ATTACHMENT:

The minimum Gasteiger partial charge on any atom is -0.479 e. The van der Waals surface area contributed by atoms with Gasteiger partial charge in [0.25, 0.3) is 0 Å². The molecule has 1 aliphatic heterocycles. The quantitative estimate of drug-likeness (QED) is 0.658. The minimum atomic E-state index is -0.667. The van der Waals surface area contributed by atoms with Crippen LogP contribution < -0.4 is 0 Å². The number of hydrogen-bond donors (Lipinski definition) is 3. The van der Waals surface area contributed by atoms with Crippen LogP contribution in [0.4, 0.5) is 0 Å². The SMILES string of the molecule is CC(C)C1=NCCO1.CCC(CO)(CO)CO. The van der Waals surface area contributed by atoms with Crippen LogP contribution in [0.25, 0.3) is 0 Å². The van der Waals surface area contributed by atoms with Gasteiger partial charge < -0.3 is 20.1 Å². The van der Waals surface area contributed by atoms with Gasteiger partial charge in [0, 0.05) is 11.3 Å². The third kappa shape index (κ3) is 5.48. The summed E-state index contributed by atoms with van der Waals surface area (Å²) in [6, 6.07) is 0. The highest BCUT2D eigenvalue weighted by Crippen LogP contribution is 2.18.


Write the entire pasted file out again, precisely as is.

The minimum Gasteiger partial charge on any atom is -0.479 e. The van der Waals surface area contributed by atoms with Gasteiger partial charge in [0.25, 0.3) is 0 Å². The molecule has 1 aliphatic heterocycles. The quantitative estimate of drug-likeness (QED) is 0.658. The minimum atomic E-state index is -0.667. The van der Waals surface area contributed by atoms with Crippen LogP contribution < -0.4 is 0 Å². The number of hydrogen-bond donors (Lipinski definition) is 3. The van der Waals surface area contributed by atoms with Crippen LogP contribution in [0.4, 0.5) is 0 Å². The SMILES string of the molecule is CC(C)C1=NCCO1.CCC(CO)(CO)CO. The van der Waals surface area contributed by atoms with Crippen LogP contribution in [0.25, 0.3) is 0 Å². The van der Waals surface area contributed by atoms with Gasteiger partial charge < -0.3 is 20.1 Å². The van der Waals surface area contributed by atoms with Gasteiger partial charge in [0, 0.05) is 11.3 Å². The third kappa shape index (κ3) is 5.48. The summed E-state index contributed by atoms with van der Waals surface area (Å²) in [6, 6.07) is 0. The highest BCUT2D eigenvalue weighted by Crippen LogP contribution is 2.18.